I am an American! I am free. I speak English. I have all of the first-world technology and running water and—I am not sure what else that means… Well, we tend to do better at the Olympics. I guess we have more grocery stores full of food, and cars on the road. I think the main point in being so patriotic and proud is that we are a free society to choose and make decisions for our own lives with seemingly unlimited opportunities for growth to do and become whatever we want!

My family has chosen to wear some designer clothes from Italy, eaten foods from China, enjoyed a glass of wine from France, celebrated birthdays with pinatas from Mexico, just recently enjoyed the festivities at Oktoberfest from Germany. And that’s when it hit me: we Americans love other countries and cultures! What else was my family missing? What other fabulous cultural, educational, innovative and potential experiences was my family, my country, missing by not embracing the other countries in the world? I believe part of our greatness has become the blending of the many immigrants from all over the world who came to America and have shared their traditions of music, food, fashion, style, and more. 

As I looked at my young children, I realized that it would be very important for them to also learn another language other than the English language that I have taught them. It finally made sense to me: the only way to share all of these other great things that we have come to love and appreciate is by communicating and being able to learn from each other. The only way this is possible is if people decide (choose) to learn another language other than their own. So, that’s just what we did; we enrolled them in a language immersion school.

This is where your English-speaking student goes to a school where all of the subjects are taught in the language you have chosen for them to learn. The whole day they hear nothing but that language. It is as if they have traveled to that country each weekday for seven hours. Of course your primary language could be anything, not just English. I had so many concerns: Will they understand what is going on? How will they be able to communicate with the teacher, staff, or other students? Will they get frustrated? Will they really learn this other language? And worse, will they lose or struggle with English? 

I also struggled with the stereotype that it was un-American to have them learn another language, that everyone in America should just assimilate with our language of English. The more I thought about it, the more I realized how silly that was. Learning another language isn’t negative or compromising; rather, it is the most capitalistic thing I could do for my children. It is giving them a competitive advantage! They could be more skilled, make more money, make more deals with others, because they could communicate with them. They could get more scholarships, they could get better jobs, they could travel around the world for free in many cases, and they could be an advantage to their own country by being able to communicate with foreign dignitaries. While all of these possibilities excited me, I was also reminded of the humanitarian benefits that this could bring. Just think of all the people they will now be able to speak to when a tragedy occurs or when somebody is injured or lost. If somebody needs medical treatment or just a friend to talk to, they can now be heroes.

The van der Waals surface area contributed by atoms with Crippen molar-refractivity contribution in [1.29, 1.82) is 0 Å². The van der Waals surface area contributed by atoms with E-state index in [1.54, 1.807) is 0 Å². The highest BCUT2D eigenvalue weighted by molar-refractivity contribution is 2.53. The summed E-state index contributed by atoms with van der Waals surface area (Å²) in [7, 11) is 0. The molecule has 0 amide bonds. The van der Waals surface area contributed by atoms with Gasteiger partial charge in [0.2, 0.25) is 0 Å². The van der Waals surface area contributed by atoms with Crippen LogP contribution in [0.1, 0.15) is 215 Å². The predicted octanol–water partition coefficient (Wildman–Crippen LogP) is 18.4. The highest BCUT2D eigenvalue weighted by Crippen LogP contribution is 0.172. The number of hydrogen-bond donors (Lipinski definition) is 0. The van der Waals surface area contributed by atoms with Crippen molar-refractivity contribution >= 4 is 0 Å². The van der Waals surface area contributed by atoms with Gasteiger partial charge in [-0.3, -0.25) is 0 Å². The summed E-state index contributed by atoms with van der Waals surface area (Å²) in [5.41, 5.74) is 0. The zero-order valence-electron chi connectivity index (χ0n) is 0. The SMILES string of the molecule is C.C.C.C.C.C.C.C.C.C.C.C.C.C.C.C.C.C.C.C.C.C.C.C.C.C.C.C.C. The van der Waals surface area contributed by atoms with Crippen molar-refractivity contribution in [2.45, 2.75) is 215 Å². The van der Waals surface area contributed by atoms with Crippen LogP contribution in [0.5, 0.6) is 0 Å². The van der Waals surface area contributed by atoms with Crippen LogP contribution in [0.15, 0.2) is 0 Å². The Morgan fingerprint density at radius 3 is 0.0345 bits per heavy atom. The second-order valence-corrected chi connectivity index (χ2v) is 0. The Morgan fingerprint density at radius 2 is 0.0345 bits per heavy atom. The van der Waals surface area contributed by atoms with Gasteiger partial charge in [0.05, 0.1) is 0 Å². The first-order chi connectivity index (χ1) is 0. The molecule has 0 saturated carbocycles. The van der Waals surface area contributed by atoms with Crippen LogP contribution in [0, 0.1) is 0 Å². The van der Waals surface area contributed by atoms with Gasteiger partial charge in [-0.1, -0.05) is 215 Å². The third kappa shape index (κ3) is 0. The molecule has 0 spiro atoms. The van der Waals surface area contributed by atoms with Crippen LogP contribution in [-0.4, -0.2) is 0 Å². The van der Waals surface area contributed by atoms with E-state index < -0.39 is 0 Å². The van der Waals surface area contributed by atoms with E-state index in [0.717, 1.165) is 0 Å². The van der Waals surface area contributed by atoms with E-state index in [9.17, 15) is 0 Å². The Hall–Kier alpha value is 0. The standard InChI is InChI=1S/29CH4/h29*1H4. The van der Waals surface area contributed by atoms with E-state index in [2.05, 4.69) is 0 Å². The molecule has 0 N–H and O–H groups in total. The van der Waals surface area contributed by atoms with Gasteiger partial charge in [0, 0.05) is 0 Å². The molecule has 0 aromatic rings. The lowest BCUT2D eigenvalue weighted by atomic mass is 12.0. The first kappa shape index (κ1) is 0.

It was amazing to watch; they sang songs, read books, followed instructions, even recited the Pledge of Allegiance in this new language. I marveled as they easily had conversations with their teachers and friends. Watching them do this with their teachers made me so proud. Watching them do this with their siblings made me so scared! Now they could plot without my knowing how to sneak the cookies, or worse, out of the house when they were teens! As the first few years went by and they were speaking and comprehending with ease, all of the fears I had started to fade away—until I made the dreaded parent mistake: I asked them to translate something for me. I said, “Hey, tell your grandma how to say ‘I love you’ in this new language.” I was all excited to show them off to my parents, to say to them, “See what a great decision I made? See how smart they are?” But my kids looked at me with blank stares, like they had no idea what I had just said. For a moment I thought they had forgotten how to speak English—or worse, that this whole thing doesn’t work. How could they speak so easily with the teacher but not seem to know how to tell their family? 

I asked the teacher the next day and they explained to me to imagine a railroad track, two rails side by side but not touching. That’s how the students are learning the language: as two separate tracks not touching. My response was swift and ignorant as I blurted out, “How will they ever translate then?” Calmly they had me imagine my train tracks again and then told me to look as far down the tracks as I could. What could I see? I said, “They blend into one track.” As those words came out of my mouth, I realized I had just been Miagi-ed (wax on, wax off). Translation comes later as they mature and get a firm grasp of each language. 

In college now, they are able to speak fluently. As the world has become so global today, it is waiting for them to accomplish whatever they want. They are better prepared than their peers and have a clear advantage. I couldn’t be happier that so many years ago we made that scary but correct decision to enroll them in a language immersion school!